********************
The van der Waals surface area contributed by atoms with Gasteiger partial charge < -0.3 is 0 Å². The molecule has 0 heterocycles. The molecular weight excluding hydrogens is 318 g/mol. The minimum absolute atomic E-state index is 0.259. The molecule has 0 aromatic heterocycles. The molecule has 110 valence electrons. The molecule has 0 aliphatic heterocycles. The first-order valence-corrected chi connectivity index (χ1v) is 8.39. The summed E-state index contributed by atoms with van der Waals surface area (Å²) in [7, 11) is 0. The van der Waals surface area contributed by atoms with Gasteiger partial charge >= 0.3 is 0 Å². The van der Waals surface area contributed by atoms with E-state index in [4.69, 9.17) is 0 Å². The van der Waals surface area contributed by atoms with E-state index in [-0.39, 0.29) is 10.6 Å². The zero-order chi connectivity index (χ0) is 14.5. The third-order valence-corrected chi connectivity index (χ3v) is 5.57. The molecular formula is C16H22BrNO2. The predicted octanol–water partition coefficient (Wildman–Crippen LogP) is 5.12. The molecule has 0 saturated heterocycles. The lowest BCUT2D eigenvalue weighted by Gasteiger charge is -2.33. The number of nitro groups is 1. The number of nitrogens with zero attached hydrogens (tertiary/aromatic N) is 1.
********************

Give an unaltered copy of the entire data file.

The van der Waals surface area contributed by atoms with Gasteiger partial charge < -0.3 is 0 Å². The molecule has 0 heterocycles. The molecular weight excluding hydrogens is 318 g/mol. The minimum absolute atomic E-state index is 0.259. The molecule has 0 aromatic heterocycles. The molecule has 110 valence electrons. The molecule has 0 aliphatic heterocycles. The first-order valence-corrected chi connectivity index (χ1v) is 8.39. The summed E-state index contributed by atoms with van der Waals surface area (Å²) in [7, 11) is 0. The van der Waals surface area contributed by atoms with Gasteiger partial charge >= 0.3 is 0 Å². The van der Waals surface area contributed by atoms with E-state index in [4.69, 9.17) is 0 Å². The van der Waals surface area contributed by atoms with E-state index in [-0.39, 0.29) is 10.6 Å². The zero-order chi connectivity index (χ0) is 14.5. The third-order valence-corrected chi connectivity index (χ3v) is 5.57. The molecular formula is C16H22BrNO2. The predicted octanol–water partition coefficient (Wildman–Crippen LogP) is 5.12. The molecule has 0 saturated heterocycles. The lowest BCUT2D eigenvalue weighted by Gasteiger charge is -2.33. The number of nitro groups is 1. The number of nitrogens with zero attached hydrogens (tertiary/aromatic N) is 1.